HEALTH AND SAFETY: Suppliers shall provide a safe and healthy workplace to prevent accidents and injury to health arising out of, linked with, or occurring in the course of work or as a result of the operation of employers’ facilities. The employer shall take a proactive approach to health and safety by implementing policies, systems and training designed to prevent accidents, injuries and protect worker health. (ILO Convention 155)
XII. ENVIRONMENT: Suppliers shall maintain written environmental policies and standards and must comply with all applicable environmental laws, dōTERRA’s Co-Impact Sourcing Scorecard, and agree to be monitored for environmental responsibility. Factories shall continuously monitor, and disclose to dōTERRA, their energy and natural resource usage, emissions, discharges, carbon footprint and disposal of wastes and take a progressive approach to minimize negative impacts on the environment.
XIII. COMMUNITY: dōTERRA encourages all suppliers and their employees to get involved in local social and environmental community charity efforts by volunteering time and/or providing other types of support. dōTERRA has a solid history of supporting community development initiatives and found the dōTERRA Healing Hands Foundation in 2008 to carry out such initiatives. dōTERRA seeks long-term partnerships with suppliers that share these same philanthropic values.
XIV. SUBCONTRACTING: dōTERRA does not permit subcontracting without prior written approval. All contracted oil production orders must be placed within facilities that have been pre-approved by dōTERRA, without exception. Direct suppliers are required to continuously monitor approved subcontractors and sub-suppliers for social and environmental responsibility using standards that meet or exceed this Code and dōTERRA’s Co-Impact Sourcing Scorecard.
ANIMAL WELFARE: Suppliers must respect animal welfare and work progressively towards adopting healthy and humane practices towards animals based on best available technology and standards.
XVI. TRACEABILITY: dōTERRA and our suppliers are jointly responsible for ensuring social and environmental responsibility and the integrity of our product content claims from the farm through the finished goods factory level. The only way to work towards this goal is to have transparency and traceability into all levels of our supply chain. dōTERRA requires suppliers to continuously track and monitor all locations associated with their supply chain and upon request provide transparency information into the owned and/or subcontracted farms, distilleries, and other sites that are involved in the production of our products.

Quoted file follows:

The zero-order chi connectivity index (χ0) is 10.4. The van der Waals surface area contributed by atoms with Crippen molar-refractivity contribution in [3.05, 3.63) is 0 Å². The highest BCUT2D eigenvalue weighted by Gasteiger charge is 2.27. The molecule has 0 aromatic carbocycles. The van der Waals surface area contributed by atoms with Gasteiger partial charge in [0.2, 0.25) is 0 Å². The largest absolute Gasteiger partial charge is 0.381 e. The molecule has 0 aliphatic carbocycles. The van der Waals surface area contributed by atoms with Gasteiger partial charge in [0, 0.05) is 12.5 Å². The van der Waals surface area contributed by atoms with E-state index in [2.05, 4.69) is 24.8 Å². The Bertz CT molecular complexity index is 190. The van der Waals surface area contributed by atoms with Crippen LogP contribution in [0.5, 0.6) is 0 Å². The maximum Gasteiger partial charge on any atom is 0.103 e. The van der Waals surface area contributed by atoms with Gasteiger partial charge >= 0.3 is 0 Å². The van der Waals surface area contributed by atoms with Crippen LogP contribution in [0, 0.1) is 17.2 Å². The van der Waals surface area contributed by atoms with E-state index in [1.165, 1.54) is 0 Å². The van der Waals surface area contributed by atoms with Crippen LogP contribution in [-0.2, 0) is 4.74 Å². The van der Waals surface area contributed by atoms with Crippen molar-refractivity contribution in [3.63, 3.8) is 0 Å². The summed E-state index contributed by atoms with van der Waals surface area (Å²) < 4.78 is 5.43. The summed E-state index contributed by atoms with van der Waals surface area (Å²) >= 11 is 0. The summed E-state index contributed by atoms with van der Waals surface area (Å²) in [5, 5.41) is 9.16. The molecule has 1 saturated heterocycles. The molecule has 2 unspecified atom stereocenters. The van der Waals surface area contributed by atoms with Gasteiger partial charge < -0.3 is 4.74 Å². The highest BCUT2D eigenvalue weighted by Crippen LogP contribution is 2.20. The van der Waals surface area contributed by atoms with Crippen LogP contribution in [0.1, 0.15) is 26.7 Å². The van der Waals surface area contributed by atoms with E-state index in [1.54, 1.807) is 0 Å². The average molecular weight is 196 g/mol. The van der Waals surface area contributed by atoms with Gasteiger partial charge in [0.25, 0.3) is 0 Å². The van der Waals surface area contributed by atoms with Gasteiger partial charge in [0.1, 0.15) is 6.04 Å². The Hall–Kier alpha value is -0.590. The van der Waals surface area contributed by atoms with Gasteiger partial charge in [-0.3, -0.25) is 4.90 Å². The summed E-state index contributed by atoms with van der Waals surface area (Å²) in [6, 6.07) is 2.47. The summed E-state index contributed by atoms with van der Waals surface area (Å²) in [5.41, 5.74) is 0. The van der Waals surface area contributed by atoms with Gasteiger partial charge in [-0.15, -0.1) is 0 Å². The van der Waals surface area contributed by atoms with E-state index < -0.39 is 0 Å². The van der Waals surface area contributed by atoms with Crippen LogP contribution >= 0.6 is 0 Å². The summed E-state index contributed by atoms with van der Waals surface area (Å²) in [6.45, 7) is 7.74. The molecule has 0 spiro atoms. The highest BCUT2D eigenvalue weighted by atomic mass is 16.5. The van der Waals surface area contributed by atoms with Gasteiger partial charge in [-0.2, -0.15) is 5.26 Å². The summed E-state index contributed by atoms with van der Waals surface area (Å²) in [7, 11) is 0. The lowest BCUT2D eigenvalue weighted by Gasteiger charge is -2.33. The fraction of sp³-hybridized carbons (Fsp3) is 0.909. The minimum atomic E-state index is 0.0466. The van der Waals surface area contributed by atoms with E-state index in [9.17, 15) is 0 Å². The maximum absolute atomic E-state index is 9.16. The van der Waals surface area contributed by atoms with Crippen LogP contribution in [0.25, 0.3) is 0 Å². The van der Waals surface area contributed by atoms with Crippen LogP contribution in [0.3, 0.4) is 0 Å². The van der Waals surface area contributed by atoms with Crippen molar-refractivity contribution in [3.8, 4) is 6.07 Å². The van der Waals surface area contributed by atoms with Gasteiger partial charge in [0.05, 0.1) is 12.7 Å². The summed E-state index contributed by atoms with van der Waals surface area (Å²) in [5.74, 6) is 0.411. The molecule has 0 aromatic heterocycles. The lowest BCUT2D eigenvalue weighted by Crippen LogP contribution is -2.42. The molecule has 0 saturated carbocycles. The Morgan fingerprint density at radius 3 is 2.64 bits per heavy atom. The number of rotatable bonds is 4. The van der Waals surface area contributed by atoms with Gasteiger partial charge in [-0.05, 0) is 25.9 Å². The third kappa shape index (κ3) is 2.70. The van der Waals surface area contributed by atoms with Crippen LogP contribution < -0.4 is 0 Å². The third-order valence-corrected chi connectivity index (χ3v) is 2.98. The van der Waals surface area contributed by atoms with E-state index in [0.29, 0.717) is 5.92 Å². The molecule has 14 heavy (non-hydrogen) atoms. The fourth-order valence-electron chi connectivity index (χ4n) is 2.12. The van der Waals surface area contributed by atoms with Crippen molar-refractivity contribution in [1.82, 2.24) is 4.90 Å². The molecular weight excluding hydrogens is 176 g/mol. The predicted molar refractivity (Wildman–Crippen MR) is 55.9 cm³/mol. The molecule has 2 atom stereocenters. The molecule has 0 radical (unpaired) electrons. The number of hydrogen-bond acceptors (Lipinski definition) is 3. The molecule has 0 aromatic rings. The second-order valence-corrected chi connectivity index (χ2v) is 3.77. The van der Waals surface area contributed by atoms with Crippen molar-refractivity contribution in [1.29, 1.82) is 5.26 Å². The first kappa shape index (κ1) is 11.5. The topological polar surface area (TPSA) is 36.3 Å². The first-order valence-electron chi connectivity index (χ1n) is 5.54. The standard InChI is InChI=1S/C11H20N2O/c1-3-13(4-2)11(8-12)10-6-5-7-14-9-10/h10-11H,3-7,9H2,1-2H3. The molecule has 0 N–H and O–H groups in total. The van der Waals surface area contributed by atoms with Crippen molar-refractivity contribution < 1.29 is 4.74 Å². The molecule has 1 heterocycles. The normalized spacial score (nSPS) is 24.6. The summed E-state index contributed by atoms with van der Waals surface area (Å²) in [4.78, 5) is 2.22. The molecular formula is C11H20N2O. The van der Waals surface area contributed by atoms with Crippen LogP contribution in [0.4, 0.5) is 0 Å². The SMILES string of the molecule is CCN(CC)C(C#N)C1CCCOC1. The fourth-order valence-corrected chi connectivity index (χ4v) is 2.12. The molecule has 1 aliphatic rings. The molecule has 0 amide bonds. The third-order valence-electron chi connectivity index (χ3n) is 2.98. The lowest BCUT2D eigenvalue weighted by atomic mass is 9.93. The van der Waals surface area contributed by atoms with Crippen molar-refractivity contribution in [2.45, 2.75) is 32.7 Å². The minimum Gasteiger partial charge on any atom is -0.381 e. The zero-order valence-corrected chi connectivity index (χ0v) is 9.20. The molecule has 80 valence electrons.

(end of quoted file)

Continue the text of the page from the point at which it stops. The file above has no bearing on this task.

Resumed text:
XVII. CODE COMMUNICATION: All suppliers are required to: (1) post this Code of Conduct and separate dōTERRA grievance email address document in a conspicuous place frequented by all employees in the local languages spoken by employees, supervisors and managers; (2) undertake annual, documented training efforts to educate current and new employees about the dōTERRA Code standards and use of the dōTERRA grievance email address.
XVIII. QUALITY: Quality is the result of clarity, capable and well-integrated systems, and good communication. To achieve this, manufacturing facilities must have a clearly documented quality system and quality improvement plan. That system must include reliable “in process” and final finished goods audits and procedures that meet dōTERRA’s quality standards. These audits must be performed by a trained QA staff person provided by the factory. The QA staff person must be granted the autonomy and support he/she needs in order to provide an unbiased report on the quality of every shipment of finished goods. Compliance with our quality requirements is monitored by dōTERRA’s Strategic Sourcing Department.
CONTACT US: If you are aware of violations within our supply chain of these Code elements, we would like to know about it. Please bring these issues to our attention by contacting us at email@example.com. Please feel free to write in your local language. All information we receive will be kept in strict confidence and your identity protected.
THIS CODE OF CONDUCT AND OUR GRIEVANCE CONTACT INFORMATION MUST BE POSTED WITHIN THE FACTORY IN A CONSPICUOUS, FREELY ACCESSIBLE AREA IN THE LOCAL LANGUAGE(S) OF THE EMPLOYEE.